Europe has to get serious about the hydrogen economy if it really wants to reach net-zero emissions as quickly as possible, says Nils Anders Røkke. This is why decarbonised natural gas, using carbon capture and storage (CCS), will be crucial to ramp up hydrogen production in the short term, he argues.
The price of CO2 credits on Europe’s emissions trading scheme needs to rise to around €50 per tonne in order to drive the long-term development of Europe’s biomethane industry, says Marc-Antoine Eyl-Mazzega, a French researcher.
In a wide-ranging interview, Russia's Ambassador to the EU Vladimir Chizhov, speaks about nuclear arms control, the EU elections and top jobs, the situation in Ukraine, including the MH17, and America's bid to challenge Russian gas.
Kazakhstan welcomes the EU's new vision for a stronger partnership with Central Asia, particularly as it took into account the country's proposals, its deputy foreign minister told EURACTIV and called the document, due to be adopted next month, "visionary".
Boasting 1,200 terawatt hours (TWh) of existing capacity, gas storage sites can be a formidable asset for Europe in the transition to a low-carbon economy, providing much-needed flexibility to a future energy system where gas and electricity will be more closely integrated, says Ilaria Conti.
Europe’s electricity and gas operators are currently working on a joint network plan based on a carbon budget which includes zero-emission scenarios for 2050. “And that automatically means there will be no fossil gas in the mix by then,” Jan Ingwersen told EURACTIV in an interview.
The production of so-called green hydrogen from wind and solar electricity is seen as a potential game-changer for the transition to a 100% renewable energy system. But getting there will take some time and some intermediary solutions will be needed, says Daan Peters.
The European gas industry is on the cusp of a green revolution similar to the one that took place in the electricity sector, with a greater variety of low-carbon gases feeding into the grid at the local level, says Jean-Marc...
As the European Union turns the page on a series of clean energy laws focused on electricity, attention is now turning to decarbonisation in the gas sector, with an upcoming gas package expected in 2020. And the power sector intends to play a central role there too.
Renewable energy will rewrite the geopolitical map, according to the man tasked with taking clean energy global. Adnan Z. Amin also told EURACTIV that any politicians not worried by the “truly frightening” risks of climate change are not in the right job.
The revised EU gas directive agreed on Tuesday night (12 February) gives guarantees that the EU’s interests are preserved, by giving the European Commission a key role in the permitting process of all pipelines linking Europe with foreign countries, including Russia, says MEP Jerzy Buzek. EURACTIV Poland reports.
Emissions from residential heating can be drastically reduced if Europe agrees a ban on new oil and gas boiler installations by 2030 at the latest, according to a Danish researcher who led an EU-wide study to decarbonise the heating and cooling sector.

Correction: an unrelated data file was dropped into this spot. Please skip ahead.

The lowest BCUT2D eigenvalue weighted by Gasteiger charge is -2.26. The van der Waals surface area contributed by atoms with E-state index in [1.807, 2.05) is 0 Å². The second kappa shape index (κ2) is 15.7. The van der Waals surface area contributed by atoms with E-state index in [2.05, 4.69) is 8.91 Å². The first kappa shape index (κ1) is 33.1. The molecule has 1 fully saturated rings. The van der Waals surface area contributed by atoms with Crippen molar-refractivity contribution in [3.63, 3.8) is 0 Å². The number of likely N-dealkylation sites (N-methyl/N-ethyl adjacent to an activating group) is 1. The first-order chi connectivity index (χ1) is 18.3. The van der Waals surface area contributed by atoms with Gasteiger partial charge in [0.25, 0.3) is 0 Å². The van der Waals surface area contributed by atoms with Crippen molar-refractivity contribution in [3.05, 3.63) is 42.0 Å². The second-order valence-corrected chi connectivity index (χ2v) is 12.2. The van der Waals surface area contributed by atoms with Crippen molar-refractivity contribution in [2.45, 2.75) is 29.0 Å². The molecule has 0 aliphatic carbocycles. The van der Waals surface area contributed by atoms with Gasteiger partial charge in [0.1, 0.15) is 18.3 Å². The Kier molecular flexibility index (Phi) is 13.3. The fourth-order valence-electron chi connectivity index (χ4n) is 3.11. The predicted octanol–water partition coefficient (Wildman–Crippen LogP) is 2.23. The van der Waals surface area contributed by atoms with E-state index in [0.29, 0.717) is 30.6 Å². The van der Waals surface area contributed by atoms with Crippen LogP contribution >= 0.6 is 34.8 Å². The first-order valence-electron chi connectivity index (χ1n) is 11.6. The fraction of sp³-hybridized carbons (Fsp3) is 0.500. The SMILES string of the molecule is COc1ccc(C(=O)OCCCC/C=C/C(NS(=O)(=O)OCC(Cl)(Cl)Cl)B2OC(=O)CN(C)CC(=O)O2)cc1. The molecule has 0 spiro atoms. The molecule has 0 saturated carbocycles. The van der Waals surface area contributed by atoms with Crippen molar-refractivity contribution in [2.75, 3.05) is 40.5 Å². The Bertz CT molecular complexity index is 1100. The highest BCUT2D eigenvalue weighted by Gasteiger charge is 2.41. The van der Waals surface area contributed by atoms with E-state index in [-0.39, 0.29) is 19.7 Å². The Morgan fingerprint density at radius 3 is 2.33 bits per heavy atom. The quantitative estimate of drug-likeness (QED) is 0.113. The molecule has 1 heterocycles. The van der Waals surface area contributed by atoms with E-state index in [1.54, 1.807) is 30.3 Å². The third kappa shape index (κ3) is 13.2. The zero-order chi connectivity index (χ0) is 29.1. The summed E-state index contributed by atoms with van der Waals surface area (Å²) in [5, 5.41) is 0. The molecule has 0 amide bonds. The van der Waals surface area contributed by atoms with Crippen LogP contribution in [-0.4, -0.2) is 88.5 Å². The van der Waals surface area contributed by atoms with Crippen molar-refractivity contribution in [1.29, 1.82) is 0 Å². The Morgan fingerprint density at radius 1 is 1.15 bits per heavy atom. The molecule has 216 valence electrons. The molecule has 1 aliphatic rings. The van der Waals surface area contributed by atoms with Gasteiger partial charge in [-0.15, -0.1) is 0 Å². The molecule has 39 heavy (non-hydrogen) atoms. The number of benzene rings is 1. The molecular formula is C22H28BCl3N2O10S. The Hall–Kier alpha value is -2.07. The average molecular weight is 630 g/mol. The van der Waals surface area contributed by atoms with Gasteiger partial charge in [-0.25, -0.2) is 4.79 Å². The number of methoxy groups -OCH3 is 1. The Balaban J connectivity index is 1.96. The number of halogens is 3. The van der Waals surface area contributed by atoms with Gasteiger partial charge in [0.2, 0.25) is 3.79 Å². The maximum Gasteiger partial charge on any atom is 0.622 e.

Shipping is responsible for over 3% of global emissions with that number expected to grow. Owners and operators will have to decide how to clean up their vessels and liquefied natural gas (LNG) is a potential solution, Gas Infrastructure Europe's Wim Groenendijk told EURACTIV.
International oil companies have “the financial muscle, the experience, the technical skills, and the supply chain” necessary to take part in the global renewable energy revolution, argues Eirik Waerness of Equinor.
There is a strong possibility that Poland will build a floating Liquefied Natural Gas (LNG) terminal in Gdańsk, according to Fred H. Hutchison, who says “a lot of gas” can come to Central European markets this way.
The integration of European gas markets has made strides over the last fifteen years, bolstering energy security in Eastern EU countries as a result, says Jonathan Stern. But the collapse of Dutch production means Russia will probably remain at the centre of the game for years to come, he cautions.
Europe’s energy transition is well under way but every EU country differs in terms of energy mix, economic situation and natural resources. So how fair is the energy transition on countries like Poland, which have a somewhat negative image when it comes to fossil fuel use?
As talks on the EU’s renewable energy rules resume, one of the main talking points is how to decarbonise the heating sector, and deploy technologies like heat pumps and district heating. The International Energy Agency’s Ute Collier told EURACTIV in an interview that the task is complex and difficult.
In a wide-ranging interview on Monday (5 March), Russia’s ambassador to the EU Vladimir Chizhov discussed Syria and eastern Ukraine, the current tensions between Gazprom and Naftogaz, as well as the Italian election.
The city of Wrocław is one of Poland’s success stories, where job creation has hit record highs and environmental objectives are taken seriously. Wrocław’s long-serving mayor revealed his city’s future-leaning path and the advantages of being part of a Europe-wide network of mayors.
Europe can decarbonise its industry thanks to a combination of natural gas, hydrogen and carbon capture and storage technology, Statoil executive Sonja Chirico Indrebø told EURACTIV Slovakia in an interview.
The unfolding crisis in the coal sector is leaving Poland with a looming power generation gap which is forcing decision-makers to reconsider the country’s energy mix. But politicians have until now delayed hard decisions and a transparent debate about it, says Joanna Maćkowiak Pandera.
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